ISU faculty members analyze human impact of discovery published in Nature

Jul 07, 2010
Clark Coffman and Jo Anne Powell-Coffman, faculty members in the Department of Genetics, Development and Cell Biology, were invited by the journal Nature to comment on breakthrough research that may ultimately lead to new treatments for cancer patients.

(PhysOrg.com) -- Two Iowa State University faculty members were invited by the journal Nature to comment on breakthrough research that may ultimately lead to new treatments for cancer patients.

Jo Anne Powell-Coffman and Clark Coffman, faculty members in the Department of Genetics, Development and Cell Biology, highlighted discoveries that were published in a recent issue of the journal Nature.

"It is an honor being asked to write for Nature," said Coffman. "It was a great opportunity."

The research in the journal describes a previously unknown mechanism by which respond to a lack of oxygen by sending protective signals to other tissues within the organism. This enables the receiving to survive the potential damage caused by radiation.

In humans, cancer cells often experience low oxygen levels. This is linked to resistance to current radiation and chemotherapy treatments of some cancers.
Nature approached Powell-Coffman about analyzing the new research because of her expertise in the area of cellular responses to the stresses caused by low oxygen.

"In 2001, our group published a paper that helped to establish C. elegans (a small, soil-dwelling worm) as a system to study how animals respond to low oxygen. Since then, we and others have used an array of genetic approaches to study oxygen-sensing machinery in this simple organism. This has led to important insights about how human tissues respond to insufficient oxygen," she said.

"We've published and often review papers on this subject. And then Nature said, 'Given your scholarship in this area, we would like you to comment on this groundbreaking research which shows a link between oxygen sensing and .'"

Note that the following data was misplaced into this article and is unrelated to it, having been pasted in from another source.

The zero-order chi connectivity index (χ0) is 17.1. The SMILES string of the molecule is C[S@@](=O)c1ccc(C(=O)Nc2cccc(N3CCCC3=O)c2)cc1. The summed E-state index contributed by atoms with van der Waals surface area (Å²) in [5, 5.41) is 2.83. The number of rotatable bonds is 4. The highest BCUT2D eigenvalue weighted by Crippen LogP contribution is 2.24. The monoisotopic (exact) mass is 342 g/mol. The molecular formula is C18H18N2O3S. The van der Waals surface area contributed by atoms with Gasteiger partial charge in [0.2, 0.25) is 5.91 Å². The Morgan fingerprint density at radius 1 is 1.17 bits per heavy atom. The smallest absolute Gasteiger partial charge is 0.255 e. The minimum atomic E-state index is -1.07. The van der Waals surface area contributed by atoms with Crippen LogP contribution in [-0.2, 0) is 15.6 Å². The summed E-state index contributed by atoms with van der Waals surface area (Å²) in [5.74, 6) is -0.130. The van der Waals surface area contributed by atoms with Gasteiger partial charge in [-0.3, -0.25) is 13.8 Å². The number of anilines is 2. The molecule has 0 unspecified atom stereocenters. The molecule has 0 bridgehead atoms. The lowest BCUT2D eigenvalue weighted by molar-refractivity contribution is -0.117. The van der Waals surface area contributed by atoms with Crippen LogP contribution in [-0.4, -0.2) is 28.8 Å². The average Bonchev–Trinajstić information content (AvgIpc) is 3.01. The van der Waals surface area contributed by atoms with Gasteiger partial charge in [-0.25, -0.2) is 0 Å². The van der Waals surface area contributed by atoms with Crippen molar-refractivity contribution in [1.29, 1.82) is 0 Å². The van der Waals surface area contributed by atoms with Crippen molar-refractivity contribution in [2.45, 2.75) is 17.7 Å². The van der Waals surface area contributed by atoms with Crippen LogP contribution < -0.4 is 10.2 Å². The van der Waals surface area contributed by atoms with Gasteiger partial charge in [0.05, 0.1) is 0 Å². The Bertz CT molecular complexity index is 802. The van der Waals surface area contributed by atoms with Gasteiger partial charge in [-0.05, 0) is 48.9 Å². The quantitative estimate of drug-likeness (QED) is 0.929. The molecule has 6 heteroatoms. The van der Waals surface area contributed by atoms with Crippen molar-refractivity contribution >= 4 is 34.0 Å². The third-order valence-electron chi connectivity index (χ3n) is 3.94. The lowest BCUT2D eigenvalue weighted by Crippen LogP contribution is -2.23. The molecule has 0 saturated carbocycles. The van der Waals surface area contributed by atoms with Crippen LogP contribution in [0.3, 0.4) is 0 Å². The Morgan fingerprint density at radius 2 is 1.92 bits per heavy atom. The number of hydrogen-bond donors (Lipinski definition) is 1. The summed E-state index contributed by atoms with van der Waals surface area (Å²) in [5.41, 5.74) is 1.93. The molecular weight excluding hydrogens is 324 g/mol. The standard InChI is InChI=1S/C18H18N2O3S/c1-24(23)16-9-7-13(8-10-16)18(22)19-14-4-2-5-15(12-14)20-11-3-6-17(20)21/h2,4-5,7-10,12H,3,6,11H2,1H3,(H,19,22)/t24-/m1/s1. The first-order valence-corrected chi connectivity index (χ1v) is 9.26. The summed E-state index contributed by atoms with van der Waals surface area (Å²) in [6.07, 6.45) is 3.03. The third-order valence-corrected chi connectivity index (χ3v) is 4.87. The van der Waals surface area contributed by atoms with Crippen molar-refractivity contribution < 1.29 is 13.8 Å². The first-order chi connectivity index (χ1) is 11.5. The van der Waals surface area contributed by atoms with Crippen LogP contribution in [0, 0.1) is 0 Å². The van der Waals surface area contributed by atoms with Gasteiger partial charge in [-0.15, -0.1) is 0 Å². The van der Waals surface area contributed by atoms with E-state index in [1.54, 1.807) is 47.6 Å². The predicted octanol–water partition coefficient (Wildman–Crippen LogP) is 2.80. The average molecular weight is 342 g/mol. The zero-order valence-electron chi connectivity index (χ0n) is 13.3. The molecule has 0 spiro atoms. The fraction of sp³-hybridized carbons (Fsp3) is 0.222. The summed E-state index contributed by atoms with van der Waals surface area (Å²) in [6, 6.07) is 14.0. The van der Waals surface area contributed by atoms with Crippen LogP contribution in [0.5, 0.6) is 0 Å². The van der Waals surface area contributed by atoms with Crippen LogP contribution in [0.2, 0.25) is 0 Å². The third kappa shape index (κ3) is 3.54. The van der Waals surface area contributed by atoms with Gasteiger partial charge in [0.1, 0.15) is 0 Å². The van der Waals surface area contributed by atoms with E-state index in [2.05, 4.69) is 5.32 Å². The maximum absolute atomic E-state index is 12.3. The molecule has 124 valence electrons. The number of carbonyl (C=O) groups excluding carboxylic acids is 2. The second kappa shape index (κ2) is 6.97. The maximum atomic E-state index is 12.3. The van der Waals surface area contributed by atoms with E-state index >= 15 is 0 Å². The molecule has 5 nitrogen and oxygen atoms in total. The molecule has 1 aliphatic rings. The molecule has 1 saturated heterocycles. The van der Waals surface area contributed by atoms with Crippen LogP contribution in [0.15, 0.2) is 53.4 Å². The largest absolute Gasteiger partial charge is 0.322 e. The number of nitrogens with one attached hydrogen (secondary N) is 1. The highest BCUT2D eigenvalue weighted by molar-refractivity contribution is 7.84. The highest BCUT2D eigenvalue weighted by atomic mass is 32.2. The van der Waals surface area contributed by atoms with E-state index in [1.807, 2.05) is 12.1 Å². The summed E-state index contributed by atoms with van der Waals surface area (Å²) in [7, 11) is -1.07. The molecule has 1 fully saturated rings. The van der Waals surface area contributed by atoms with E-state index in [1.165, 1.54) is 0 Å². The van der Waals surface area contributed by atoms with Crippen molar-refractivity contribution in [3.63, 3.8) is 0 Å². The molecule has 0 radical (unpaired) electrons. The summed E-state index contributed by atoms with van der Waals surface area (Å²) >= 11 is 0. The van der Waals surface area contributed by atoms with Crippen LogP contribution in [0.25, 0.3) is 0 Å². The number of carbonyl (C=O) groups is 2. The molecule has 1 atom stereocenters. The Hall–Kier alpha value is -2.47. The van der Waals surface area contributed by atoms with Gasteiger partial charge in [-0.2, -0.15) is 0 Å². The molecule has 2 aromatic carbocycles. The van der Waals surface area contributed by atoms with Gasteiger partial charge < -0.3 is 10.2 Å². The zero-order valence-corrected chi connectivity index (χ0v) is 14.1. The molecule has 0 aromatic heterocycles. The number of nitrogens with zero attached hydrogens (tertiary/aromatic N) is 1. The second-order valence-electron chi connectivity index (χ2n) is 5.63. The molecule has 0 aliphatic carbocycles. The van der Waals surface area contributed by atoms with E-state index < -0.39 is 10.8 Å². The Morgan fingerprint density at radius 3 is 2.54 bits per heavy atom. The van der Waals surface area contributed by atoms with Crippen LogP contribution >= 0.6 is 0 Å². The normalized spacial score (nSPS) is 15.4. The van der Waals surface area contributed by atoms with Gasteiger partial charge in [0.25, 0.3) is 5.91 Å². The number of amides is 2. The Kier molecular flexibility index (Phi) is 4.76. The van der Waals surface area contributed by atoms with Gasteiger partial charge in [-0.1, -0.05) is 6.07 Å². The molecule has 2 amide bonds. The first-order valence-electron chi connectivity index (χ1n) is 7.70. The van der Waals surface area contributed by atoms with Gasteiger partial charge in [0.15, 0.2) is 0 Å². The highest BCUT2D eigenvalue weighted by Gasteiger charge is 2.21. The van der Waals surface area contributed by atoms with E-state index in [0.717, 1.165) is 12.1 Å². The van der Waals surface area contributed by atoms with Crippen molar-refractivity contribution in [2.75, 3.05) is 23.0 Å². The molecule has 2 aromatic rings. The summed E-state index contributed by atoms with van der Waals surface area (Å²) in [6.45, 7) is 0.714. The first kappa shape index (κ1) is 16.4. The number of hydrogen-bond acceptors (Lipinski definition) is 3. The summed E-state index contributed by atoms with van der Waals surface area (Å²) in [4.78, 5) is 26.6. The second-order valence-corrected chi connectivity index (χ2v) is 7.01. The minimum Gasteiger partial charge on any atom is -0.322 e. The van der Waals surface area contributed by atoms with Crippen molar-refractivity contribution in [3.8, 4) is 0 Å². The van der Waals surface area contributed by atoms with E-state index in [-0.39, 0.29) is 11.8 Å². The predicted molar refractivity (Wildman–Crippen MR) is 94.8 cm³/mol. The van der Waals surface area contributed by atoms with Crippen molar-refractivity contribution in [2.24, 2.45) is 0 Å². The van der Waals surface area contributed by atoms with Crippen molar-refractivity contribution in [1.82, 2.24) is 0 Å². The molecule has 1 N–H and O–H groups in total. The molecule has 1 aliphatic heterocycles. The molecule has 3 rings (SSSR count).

To better evaluate the full impact of the work, Powell-Coffman sought out a co-author with expertise in the field of cell death -- her husband of 18 years and ISU assistant professor, Clark Coffman.

While Coffman and Powell-Coffman have overlapping research interests, they had not collaborated on any formal research projects until a year ago, when they were awarded a grant from the ISU Center for Integrated Animal Genomics.

"In our collaborative work, we are exploring connections between low oxygen and the development of germ cells (cells that give rise to eggs and sperm). When Nature invited a review in this area of research, it made sense for the two of us to work on it together," said Powell-Coffman.

The recent findings published in Nature have clear implications for the development of new cancer therapies, according to the researchers.

"What we didn't know is that sensory cells could respond to oxygen deprivation by signaling over long distances to protect other cells from death," said Powell-Coffman.

The article shows that oxygen-sensing cells (neurons in the head) signal over long distances using a molecule that is a close cousin of the TRP2 protein in humans. This TRP2-like molecule in the worm enables cells to become resistant to radiation-induced cell death.

In humans, TRP2-expressing cells are often resistant to radiation and chemotherapies. If the pathways in humans and worms behave similarly when stressed by low oxygen, this would go a long way in explaining how some human cancers can protect themselves from current treatments, according to Coffman.

In the future, this may allow the development of treatments that can kill despite the ability to protect themselves, he added.

"This was the new thing. And the fact that the signal that has been identified and is very similar to signals that are known to be protective of human cancers -- that's huge," said Powell-Coffman. "Because that immediately suggests that this observation could be telling us about human cancers, and why some are more curable than others."

Using this new information, medical experts may be able to take a biopsy of a cancer and see if it is a type that expresses high levels of TRP2. If it does, that may dictate which treatments may work and which may not.

"Cancer comes in a lot of different flavors," said Coffman. "They (doctors) could check and see if the has high levels of TRP2. If it does, then radiation or conventional therapies are likely to be ineffective. Alternative strategies would be required."

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